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After 36 Years in a Louisiana Prison for a Rape He Didn’t Commit, Archie Williams Wins Freedom — and a TV Show Spotlight

Despite this experience, Williams has maintained a warm and hopeful disposition. Along with his skillful voice, his amazing personality was on full display in May 2020 for an audience of 8.7 million people watching the TV show America’s Got Talent. After producer Simon Cowell asked him to share a little about himself, Williams shocked the crowd when he answered:

 “I was just incarcerated for thirty-seven years for somebody else’s crime.”

In a pre-taped interview, Williams then elaborated how on December 9, 1982, a 30-year-old had been raped and stabbed in her Baton Rouge home. He was arrested for the crime on January 4, 1983, he continued, and he “couldn’t believe it was really happening.”

“I knew I was innocent, I didn’t commit a crime,” he said, “but being a poor Black kid, I didn’t have the economic ability to fight the state of Louisiana.”

Williams was convicted on April 21, 1983. Before he went to trial, his lawyer told him that the state was not going to stop until it had a conviction. And that is exactly what happened. Trial evidence included fingerprints that were demonstrated not to be his, along with testimony from three witnesses that Williams was asleep at home when the crimes occurred. The victim had also been shown multiple line-ups without identifying Williams, only succumbing after intense pressure from law enforcement.

The defense further argued that exonerating evidence was withheld, while other evidence was tampered with, and fabricated. Nevertheless Williams, then 22, was convicted and sentenced to spend the rest of his life without the possibility of parole in the state penitentiary in Angola, one of the toughest prisons in America.

Various attorneys and the Innocence Project spent decades trying to free him. A 1996 request for DNA testing of evidence was opposed by the prosecution. Their opposition persisted even after a new law passed in 2001 giving Williams an affirmative right to such testing. In 2009, the motion was finally granted, and DNA testing showed that Williams was not the contributor of the evidence.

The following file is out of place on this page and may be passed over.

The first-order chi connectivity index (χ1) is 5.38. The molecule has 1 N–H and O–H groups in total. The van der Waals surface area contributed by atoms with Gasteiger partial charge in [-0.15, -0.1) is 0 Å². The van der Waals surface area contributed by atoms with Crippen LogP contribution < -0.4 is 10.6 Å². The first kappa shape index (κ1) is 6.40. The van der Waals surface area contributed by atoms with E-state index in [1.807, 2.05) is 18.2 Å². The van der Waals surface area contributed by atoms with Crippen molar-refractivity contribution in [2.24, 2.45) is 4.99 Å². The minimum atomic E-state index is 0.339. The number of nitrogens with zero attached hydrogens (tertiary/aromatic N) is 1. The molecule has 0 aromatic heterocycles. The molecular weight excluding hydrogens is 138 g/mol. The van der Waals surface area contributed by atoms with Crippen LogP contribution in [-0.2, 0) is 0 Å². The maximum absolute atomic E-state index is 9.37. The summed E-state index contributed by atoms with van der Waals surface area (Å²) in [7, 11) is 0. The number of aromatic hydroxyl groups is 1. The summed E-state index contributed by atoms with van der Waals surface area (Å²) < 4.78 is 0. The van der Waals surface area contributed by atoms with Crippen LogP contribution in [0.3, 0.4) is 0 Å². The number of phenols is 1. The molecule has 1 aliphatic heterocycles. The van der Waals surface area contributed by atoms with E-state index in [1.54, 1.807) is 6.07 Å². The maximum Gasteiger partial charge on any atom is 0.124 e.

That alone should have been enough to free him, yet it was not. The Innocence Project then turned to a renewed examination of bloody fingerprint evidence. It wanted to search the FBI’s fingerprint database, but the state continued to oppose the requests. Finally, in 2019, suitable fingerprints were examined in the newer Next Generation Identification system. Within hours, Williams caught a break: The prints were matched to Stephen Forbes, a man known to have committed sexual assaults in the very same neighborhood where the victim lived.

Williams was finally freed on March 21, 2019, with the local district attorney declaring, “As a representative of the State, I apologize.”

Williams, who had been singing since he was a small boy and continued to use song and prayer to get through his ordeal, said when he watched America’s Got Talent while in prison, he imagined getting on the show one day.

“I always desired to be on a stage like this and now I’m here,” he said. “Thank God.”

Promising he would never allow evil to live in his heart, even if it had been inflicted upon him, the 59-year-old wowed the crowd with a soulful rendition of Elton John’s 1974 hit, Don’t Let the Sun Go Down On Me. It brought Sir Elton “to tears,” he said in a phone call to Williams, drawing a comparison between him and South African racial justice hero Nelson Mandela.

Simon Cowell called it a tragedy that “there are thousands of innocent people in jails and prisons.” He then announced he had become “an Ambassador for the Innocence Project,” and he vowed “to do what I can to help more people like Archie.”

“Unfortunately, there are far too many people like Mr. Williams who are still imprisoned for crimes they did not commit,” the Innocence Project declared in a statement.

In March 2020, Metairie attorney Jeffrey Mitchell filed a wrongful imprisonment lawsuit on Williams’ behalf against the city of Baton Rouge and several other defendants, including:

• former Baton Rouge Police Department detectives Charles Mondrick and Marjorie Groht;

• former forensic scientist Jerry Miller;

• Patrick Lane, a former forensic specialist of the Louisiana State Police Crime Laboratory;

• District Attorney Hillar Moore, formerly an investigator with the Office of the District Attorney for East Baton Rouge Parish; and

• Sybil Guidry, former fingerprint examiner of the Louisiana State Police Crime Laboratory.

Williams advanced to the finals of America’s Got Talent in September 2020. 


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